by Phillip Dobson
Plenty of bend in the rod.
This experiment came about for a few reasons, including a broken rod section I wanted to play with (this reminds me that I need to order replacements). But the main reason was that I'm jealous of light small stream rods like the Kurenai, but can't quite justify the purchase of one.
What I do have is a long Sagiri, within which is a beautifully light 3m blank. It just doesn't have a handle. I set out to make myself a Sagiri 34 with wooden handle.
The tip sections I used are about 340cm long and weigh 30g. I cut out blanks of koa and Pacific yew for the handles. Boring the wood was the trickiest part, as it's difficult to make long straight holes, and my wood blanks were narrow and didn't leave me much leeway. I used multiple bits to taper the bore and make a socket for the plug. I then reamed the taper to slide perfectly into position on the rod with a snug press fit. The turning was easy enough, and I tried a couple different profiles out. The butt caps are Honduras rosewood with an o-ring that press fits into position. The handles ended up weighing in a 18 and 20g. Some sanding and a coat of oil, and it was off to the river.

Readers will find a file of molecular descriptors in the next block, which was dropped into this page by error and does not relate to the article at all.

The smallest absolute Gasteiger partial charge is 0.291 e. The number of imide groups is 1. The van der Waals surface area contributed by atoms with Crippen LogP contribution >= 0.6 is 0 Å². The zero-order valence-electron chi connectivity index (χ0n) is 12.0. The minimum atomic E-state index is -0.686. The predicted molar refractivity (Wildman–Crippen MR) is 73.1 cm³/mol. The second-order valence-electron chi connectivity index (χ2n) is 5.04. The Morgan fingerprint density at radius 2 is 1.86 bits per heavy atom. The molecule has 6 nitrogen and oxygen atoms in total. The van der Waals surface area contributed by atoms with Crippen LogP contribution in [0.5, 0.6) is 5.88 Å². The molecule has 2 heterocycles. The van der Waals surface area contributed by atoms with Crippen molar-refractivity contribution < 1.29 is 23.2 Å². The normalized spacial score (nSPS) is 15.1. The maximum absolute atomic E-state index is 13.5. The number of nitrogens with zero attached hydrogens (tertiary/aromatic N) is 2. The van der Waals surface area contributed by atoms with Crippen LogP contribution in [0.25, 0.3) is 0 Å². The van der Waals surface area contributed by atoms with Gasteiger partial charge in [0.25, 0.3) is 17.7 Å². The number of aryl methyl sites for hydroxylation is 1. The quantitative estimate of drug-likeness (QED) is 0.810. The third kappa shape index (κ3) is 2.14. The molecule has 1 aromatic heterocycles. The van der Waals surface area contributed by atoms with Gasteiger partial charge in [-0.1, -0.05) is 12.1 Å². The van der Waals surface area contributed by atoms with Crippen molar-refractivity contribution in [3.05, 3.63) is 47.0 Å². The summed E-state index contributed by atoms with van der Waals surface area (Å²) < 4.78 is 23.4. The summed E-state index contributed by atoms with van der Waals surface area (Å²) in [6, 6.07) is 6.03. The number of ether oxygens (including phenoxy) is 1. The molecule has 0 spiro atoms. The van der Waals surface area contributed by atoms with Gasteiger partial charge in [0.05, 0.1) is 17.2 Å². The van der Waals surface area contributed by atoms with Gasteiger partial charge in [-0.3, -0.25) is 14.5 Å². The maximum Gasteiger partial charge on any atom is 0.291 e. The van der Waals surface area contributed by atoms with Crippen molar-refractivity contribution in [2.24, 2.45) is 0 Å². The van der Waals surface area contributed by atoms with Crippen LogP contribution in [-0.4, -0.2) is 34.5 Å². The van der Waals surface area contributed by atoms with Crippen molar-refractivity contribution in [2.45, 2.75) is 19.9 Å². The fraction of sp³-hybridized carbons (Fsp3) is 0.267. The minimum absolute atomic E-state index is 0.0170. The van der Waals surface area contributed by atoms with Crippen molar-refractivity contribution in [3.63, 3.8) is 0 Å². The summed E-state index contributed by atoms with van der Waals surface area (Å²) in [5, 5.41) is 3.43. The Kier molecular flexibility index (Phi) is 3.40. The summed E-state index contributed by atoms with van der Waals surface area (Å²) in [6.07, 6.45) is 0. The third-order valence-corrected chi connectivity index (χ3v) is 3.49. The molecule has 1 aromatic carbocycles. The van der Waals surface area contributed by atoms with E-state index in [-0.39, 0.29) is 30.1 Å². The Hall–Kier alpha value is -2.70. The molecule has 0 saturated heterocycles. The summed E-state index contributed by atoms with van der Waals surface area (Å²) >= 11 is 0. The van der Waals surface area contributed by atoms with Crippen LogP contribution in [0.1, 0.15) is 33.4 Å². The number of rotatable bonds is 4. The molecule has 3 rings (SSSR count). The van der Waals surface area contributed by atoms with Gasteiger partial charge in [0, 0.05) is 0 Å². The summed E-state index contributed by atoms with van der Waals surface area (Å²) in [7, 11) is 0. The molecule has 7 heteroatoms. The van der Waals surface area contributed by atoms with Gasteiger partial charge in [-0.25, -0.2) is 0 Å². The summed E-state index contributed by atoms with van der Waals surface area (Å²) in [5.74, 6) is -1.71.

My first impression was how light and effortless the casting was. It was like I waved my hand, and the fly magically flew to its destination. My next impression was that there isn't much fish-stopping power at all. A 14" cutthroat was an exciting proposition. After a few good cutthroat, I went back to the truck, switched handles, and headed to the mountains to find one of the last ancestral strains of Westslope cutthroat.
I think I liked the chunkier yew handle a little more. It fit my hand well, and the word sensitive doesn't begin to describe how well the action of the fly was transmitted to my nerves. I was feeling the bumps of 2" cutthroat missing my kebari. I admit that a couple tiny fish hit hard enough that I over-enthusiatically took them for a ride.
I'll probably make a few more of these prototypes. Maybe an inch longer toward the butt, where it's hollowed out more, and a more snug, smaller profile butt cap. I'll have to dig around for more wood scraps.
Walk softly and carry a long stick. - Teddy Roosevelt (almost)
“The bitterness of poor quality remains long after the sweetness of low price is forgotten” – Benjamin Franklin
The hooks are sharp.
The coffee's hot.
The fish are slippery when wet.